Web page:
As of Thursday, May 23, 2013
WASHINGTON (AP) — Urban renewal? New census estimates show that most of the nation’s largest cities further enhanced their allure last year, posting strong population growth for a second straight year.
Big cities surpassed the rate of growth of their surrounding suburbs at an even faster clip, a sign of America’s continuing preference for urban living after the economic downturn quelled enthusiasm for less-crowded expanses.
Farther-out suburbs known as exurbs saw their growth slip to 0.35 percent, the lowest in more than a decade.
Economists generally had played down the recent city boom as an aberration, predicting that young adults in the recovering economy would soon be back on the move after years of staying put in big cities. But the widening gains for cities in 2012 indicate that young people — as well as would-be retirees seeking quieter locales — are playing it safe for a while longer in dense urban cores, where jobs may be easier to find and keep.
Teen pregnancy rate plummets
NEW YORK (AP) — The nation’s record-low teen birth rate stems from robust declines in nearly every state, but most dramatically in several Mountain States and among Hispanics, according to a new government report.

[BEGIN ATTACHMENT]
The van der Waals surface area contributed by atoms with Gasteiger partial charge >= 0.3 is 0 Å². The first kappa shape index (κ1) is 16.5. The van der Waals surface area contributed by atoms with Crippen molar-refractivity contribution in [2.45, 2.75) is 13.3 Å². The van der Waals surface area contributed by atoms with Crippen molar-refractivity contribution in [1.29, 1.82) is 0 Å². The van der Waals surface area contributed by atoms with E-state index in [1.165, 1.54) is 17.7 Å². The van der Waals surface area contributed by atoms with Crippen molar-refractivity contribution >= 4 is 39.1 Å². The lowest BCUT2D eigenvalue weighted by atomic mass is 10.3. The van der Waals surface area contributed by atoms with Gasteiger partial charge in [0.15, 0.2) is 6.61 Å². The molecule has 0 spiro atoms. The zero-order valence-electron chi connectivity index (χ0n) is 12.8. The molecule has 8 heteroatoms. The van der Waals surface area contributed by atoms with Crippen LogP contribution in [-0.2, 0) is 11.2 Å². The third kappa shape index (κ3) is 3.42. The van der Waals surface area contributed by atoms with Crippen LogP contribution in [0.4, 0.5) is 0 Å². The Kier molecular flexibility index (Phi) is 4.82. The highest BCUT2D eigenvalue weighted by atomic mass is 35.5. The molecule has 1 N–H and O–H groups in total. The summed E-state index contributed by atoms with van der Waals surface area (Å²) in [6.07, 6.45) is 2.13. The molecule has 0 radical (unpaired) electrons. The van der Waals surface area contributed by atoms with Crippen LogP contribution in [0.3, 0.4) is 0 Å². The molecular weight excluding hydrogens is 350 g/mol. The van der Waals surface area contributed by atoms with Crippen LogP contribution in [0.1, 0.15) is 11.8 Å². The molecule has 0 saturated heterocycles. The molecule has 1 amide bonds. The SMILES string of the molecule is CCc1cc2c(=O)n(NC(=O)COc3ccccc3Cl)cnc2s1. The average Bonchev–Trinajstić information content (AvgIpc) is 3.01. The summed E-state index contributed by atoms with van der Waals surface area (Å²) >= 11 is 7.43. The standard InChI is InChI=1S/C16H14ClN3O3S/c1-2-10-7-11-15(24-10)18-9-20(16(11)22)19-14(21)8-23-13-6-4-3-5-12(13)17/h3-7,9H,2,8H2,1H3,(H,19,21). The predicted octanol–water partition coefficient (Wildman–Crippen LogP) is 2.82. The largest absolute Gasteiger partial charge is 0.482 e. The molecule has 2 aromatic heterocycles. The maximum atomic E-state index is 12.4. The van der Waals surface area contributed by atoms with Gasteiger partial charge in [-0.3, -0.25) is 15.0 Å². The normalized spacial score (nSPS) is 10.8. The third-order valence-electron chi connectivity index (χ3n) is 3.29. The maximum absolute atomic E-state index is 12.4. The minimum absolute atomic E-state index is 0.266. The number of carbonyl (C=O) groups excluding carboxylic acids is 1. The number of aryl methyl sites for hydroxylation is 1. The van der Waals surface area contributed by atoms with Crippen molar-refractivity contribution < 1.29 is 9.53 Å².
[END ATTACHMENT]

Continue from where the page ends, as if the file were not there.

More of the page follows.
All states but West Virginia and North Dakota showed significant drops over five years. But the Mountain States of Arizona, Colorado, Idaho, Nevada and Utah saw rates fall by 30 percent or more.
In 22 states, teen Hispanic birth rates plunged at least 40 percent, which was described as “just amazing,” by the report’s lead author, Brady Hamilton of the Centers for Disease Control and Prevention.
Vote due on variable student loans
WASHINGTON (AP) — House lawmakers are ready to pass legislation that links student loan rates to the financial markets in spite of a veto threat from President Barack Obama.
Supported by Republicans, the bill would avoid a rate increase for students with new subsidized Stafford loans if lawmakers pass it, as expected, on Thursday. Democrats generally opposed the measure, which would provide some students a deal in the first years of the new system before ratcheting up interest rates later.
“As the economy continues to recover and at a time when market interest rates are at historic lows, more than 7 million students who rely on these loans to finance postsecondary education should not be burdened with additional college debt as they seek to graduate, launch a career or a business, start a family or buy a house,” the White House Office of Management and Budget said in a memo announcing its opposition.